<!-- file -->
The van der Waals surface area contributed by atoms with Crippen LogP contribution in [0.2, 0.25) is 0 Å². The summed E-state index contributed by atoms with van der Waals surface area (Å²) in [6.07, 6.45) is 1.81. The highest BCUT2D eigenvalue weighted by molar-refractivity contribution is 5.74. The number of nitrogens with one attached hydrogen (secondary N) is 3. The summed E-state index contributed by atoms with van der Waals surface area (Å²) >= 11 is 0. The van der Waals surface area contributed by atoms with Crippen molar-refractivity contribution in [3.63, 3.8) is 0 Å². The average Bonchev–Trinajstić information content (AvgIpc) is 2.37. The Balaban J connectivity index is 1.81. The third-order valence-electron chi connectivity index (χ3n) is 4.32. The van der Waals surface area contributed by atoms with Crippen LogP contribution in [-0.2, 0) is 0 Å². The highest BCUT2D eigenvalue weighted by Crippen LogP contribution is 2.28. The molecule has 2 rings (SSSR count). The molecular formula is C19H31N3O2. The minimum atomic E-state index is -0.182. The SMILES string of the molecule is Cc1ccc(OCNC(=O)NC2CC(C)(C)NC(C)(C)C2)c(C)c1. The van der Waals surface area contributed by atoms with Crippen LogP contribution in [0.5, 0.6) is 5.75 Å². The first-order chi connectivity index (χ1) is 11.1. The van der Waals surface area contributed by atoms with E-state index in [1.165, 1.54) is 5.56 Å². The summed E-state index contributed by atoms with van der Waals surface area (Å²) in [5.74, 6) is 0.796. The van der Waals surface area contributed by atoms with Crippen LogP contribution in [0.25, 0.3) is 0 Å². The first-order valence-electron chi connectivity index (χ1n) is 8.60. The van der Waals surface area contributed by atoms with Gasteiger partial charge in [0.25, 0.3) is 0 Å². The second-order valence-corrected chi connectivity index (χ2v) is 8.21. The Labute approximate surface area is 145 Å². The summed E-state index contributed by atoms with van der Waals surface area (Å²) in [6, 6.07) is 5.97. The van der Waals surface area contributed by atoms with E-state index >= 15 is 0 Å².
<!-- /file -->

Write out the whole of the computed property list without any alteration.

The van der Waals surface area contributed by atoms with Crippen LogP contribution in [0.2, 0.25) is 0 Å². The summed E-state index contributed by atoms with van der Waals surface area (Å²) in [6.07, 6.45) is 1.81. The highest BCUT2D eigenvalue weighted by molar-refractivity contribution is 5.74. The number of nitrogens with one attached hydrogen (secondary N) is 3. The summed E-state index contributed by atoms with van der Waals surface area (Å²) >= 11 is 0. The van der Waals surface area contributed by atoms with Crippen molar-refractivity contribution in [3.63, 3.8) is 0 Å². The average Bonchev–Trinajstić information content (AvgIpc) is 2.37. The Balaban J connectivity index is 1.81. The third-order valence-electron chi connectivity index (χ3n) is 4.32. The van der Waals surface area contributed by atoms with Crippen LogP contribution in [-0.2, 0) is 0 Å². The highest BCUT2D eigenvalue weighted by Crippen LogP contribution is 2.28. The molecule has 2 rings (SSSR count). The molecular formula is C19H31N3O2. The minimum atomic E-state index is -0.182. The SMILES string of the molecule is Cc1ccc(OCNC(=O)NC2CC(C)(C)NC(C)(C)C2)c(C)c1. The van der Waals surface area contributed by atoms with Crippen LogP contribution in [0.5, 0.6) is 5.75 Å². The first-order chi connectivity index (χ1) is 11.1. The van der Waals surface area contributed by atoms with E-state index in [1.165, 1.54) is 5.56 Å². The summed E-state index contributed by atoms with van der Waals surface area (Å²) in [5.74, 6) is 0.796. The van der Waals surface area contributed by atoms with Crippen LogP contribution in [0.25, 0.3) is 0 Å². The first-order valence-electron chi connectivity index (χ1n) is 8.60. The van der Waals surface area contributed by atoms with Gasteiger partial charge in [0.25, 0.3) is 0 Å². The second-order valence-corrected chi connectivity index (χ2v) is 8.21. The Labute approximate surface area is 145 Å². The summed E-state index contributed by atoms with van der Waals surface area (Å²) in [6, 6.07) is 5.97. The van der Waals surface area contributed by atoms with E-state index >= 15 is 0 Å².